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Showing posts with label Sonmi-451. Show all posts
Showing posts with label Sonmi-451. Show all posts

Thursday, 5 February 2015

Elixirs of youth, utilitarianism, and Sonmi-451

This is a partly completed review of Jupiter Ascending (2015)

More views of - or before - Cambridge Film Festival 2015 (3 to 13 September)
(Click here to go directly to the Festival web-site)


This is a partly completed review – it will certainly spill over into another posting – of Jupiter Ascending (2015)




5 February

Someone (whose Tweet cannot now be located) was replying to an invitation from BBC’s Film 2015 (@BBCFilm2015) for comment, and described Jupiter Ascending (2015) as ‘baffling’ and / or ‘confusing’ (in such a way that made clear that this / these description(s) was / were not commendations) :

Well, if one watches a film such as Father and Son (2003), and expects it all to be explained and tied up by the end, then that ‘just ain’t life’, so Screen 3 at The Arts Picturehouse (@CamPicturehouse) this afternoon at 4.30 would have been the wrong place to be (if one thinks that this film (or, say, Caché (Hidden) (2005)) should not baffle or confuse, even though life can and does)…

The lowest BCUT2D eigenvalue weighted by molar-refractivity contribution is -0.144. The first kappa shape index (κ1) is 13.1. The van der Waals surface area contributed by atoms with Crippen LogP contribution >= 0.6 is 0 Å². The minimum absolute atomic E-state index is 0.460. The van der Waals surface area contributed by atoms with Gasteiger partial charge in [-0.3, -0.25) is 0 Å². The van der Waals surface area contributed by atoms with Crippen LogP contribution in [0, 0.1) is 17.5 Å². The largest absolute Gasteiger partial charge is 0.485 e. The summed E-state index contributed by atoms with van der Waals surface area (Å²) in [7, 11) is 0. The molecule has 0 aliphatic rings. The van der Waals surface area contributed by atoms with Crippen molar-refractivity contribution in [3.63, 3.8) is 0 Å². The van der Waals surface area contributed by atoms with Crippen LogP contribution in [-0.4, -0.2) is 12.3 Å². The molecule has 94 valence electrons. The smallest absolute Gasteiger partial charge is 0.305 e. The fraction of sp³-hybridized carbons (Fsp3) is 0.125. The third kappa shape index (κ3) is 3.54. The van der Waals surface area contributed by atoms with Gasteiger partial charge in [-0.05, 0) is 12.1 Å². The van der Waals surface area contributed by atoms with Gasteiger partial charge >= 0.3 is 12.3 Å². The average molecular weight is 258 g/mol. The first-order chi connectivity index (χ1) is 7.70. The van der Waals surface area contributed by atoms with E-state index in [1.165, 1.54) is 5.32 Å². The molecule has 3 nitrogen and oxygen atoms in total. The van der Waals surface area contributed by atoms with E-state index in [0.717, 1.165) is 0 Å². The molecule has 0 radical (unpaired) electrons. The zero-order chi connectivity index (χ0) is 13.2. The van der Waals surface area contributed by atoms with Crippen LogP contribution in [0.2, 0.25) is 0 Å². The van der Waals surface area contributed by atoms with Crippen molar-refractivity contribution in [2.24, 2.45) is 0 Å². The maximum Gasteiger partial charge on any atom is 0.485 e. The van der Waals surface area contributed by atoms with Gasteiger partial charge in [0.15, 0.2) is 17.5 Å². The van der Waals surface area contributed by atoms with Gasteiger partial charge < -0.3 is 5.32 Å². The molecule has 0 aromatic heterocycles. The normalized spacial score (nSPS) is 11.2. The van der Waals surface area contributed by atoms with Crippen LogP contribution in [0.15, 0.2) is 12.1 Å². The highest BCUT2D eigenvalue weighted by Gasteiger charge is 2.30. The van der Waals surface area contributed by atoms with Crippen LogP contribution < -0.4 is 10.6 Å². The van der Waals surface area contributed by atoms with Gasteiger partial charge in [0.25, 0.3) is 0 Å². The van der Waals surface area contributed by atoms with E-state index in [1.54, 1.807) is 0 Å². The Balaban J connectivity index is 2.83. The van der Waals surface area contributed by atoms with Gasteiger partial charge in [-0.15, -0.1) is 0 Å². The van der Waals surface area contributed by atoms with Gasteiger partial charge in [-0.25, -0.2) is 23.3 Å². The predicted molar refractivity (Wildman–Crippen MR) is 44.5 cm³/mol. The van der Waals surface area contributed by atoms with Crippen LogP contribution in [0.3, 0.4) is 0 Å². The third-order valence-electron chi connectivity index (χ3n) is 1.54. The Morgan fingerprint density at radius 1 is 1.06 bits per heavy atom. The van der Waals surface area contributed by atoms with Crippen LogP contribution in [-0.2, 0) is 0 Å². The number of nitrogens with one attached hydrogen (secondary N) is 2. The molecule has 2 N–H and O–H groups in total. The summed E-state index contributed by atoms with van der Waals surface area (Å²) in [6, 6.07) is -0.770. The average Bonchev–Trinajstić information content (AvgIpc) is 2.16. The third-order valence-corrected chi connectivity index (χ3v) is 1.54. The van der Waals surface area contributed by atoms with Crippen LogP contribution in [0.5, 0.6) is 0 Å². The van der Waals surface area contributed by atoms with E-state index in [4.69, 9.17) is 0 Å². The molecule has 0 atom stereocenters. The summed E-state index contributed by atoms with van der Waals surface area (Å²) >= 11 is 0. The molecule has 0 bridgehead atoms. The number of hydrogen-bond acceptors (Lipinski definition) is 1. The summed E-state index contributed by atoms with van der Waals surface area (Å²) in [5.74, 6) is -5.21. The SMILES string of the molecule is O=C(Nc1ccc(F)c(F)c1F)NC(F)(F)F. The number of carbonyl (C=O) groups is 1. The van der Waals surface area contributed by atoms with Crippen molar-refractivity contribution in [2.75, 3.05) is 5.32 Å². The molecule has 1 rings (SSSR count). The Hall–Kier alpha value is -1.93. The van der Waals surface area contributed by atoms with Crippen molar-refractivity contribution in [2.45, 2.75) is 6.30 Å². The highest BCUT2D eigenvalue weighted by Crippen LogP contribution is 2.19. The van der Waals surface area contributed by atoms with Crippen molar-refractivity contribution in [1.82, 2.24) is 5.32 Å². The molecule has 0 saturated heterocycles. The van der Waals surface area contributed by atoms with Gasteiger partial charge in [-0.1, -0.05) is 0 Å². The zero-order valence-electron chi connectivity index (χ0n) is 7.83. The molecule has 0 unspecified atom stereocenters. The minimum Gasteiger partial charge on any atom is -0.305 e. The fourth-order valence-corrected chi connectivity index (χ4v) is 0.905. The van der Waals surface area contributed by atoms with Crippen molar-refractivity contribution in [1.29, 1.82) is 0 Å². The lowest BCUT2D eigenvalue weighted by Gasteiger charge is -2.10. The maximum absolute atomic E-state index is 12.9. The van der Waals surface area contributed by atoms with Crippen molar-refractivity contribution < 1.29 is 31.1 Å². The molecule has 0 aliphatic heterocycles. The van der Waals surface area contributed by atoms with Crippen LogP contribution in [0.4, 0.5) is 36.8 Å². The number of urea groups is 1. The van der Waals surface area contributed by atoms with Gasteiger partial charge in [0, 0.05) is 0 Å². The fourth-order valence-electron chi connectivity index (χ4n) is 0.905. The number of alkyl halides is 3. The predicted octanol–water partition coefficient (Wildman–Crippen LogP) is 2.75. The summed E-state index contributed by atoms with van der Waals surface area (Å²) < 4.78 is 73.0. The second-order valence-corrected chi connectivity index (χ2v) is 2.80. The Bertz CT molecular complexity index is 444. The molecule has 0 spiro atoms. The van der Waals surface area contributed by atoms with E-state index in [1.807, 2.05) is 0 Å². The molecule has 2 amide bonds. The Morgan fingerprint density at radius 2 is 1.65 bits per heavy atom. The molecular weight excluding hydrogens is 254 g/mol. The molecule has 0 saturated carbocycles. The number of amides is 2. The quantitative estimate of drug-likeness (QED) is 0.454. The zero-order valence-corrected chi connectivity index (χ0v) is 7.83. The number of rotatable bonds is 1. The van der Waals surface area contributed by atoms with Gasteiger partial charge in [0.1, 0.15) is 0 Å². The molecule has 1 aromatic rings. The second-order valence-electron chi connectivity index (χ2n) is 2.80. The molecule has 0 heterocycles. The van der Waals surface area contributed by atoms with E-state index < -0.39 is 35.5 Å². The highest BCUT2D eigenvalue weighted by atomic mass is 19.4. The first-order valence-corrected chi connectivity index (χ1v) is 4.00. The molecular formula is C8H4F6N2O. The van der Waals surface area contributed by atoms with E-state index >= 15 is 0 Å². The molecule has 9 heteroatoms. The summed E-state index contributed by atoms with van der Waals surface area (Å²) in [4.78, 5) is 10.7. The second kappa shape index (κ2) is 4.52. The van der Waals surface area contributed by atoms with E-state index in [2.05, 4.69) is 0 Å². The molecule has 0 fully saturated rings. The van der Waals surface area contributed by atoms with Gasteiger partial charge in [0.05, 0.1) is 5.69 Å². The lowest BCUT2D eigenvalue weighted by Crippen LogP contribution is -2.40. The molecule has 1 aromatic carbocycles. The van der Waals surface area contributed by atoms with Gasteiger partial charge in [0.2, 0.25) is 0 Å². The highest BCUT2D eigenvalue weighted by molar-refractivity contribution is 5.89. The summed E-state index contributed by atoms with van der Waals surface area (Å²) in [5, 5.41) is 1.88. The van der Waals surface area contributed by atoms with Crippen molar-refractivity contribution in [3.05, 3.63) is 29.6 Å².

Before Jupiter Ascending (#JupiterAscending), Cloud Atlas (2012) was a long, hard look at repeating patterns, and the related potential for our kindnesses and cruelties to reverberate beyond our own time. (Although that is also, in The Matrix Revolutions (2003), the explicit message at the end of the trilogy – even if some resent even the existence of the two companion films to The Matrix (1999).)

Almost necessarily, Jupiter Ascending (2015) does not seek to cover that ground again, but trust, deceit and betrayal, and the nature of reality, have been integral parts of The Wachowskis’ screen-worlds since The Matrix, and they are here, too. We may tend to call what used to be ‘personnel’ by the name HR. If so, we overlook what these film-makers keep returning to, the behaviour (and morals) of those who see their fellow human-beings as ‘resources’ (thus, the earlier film has Jim Broadbent (as Timothy Cavendish) exploited by his family, and David Gyasi (Autua, a free man in slavery))…

Yes, The Wachowskis have 'delivered an action film', but what and where is the action, and what levels of reality (mirrored by different grading of CGI versus live action) are we meant to perceive ? :



That said, the amount of undiluted action is far greater, and it as though the proportion of threat, pursuit, and rescue in the time-period of Sonmi-451 (Doona Bae) and Chang (Jim Sturgess) had expanded proportionally to fill out the rest of Cloud Atlas. One will have to come to the action (and the nature of what action depicts / denotes on a cinema screen) at a later date, but it is not as if Lana and Andy Wachowski, always wearing their cine-literacy easily, have deprived those less keen on it of plenty of other insights.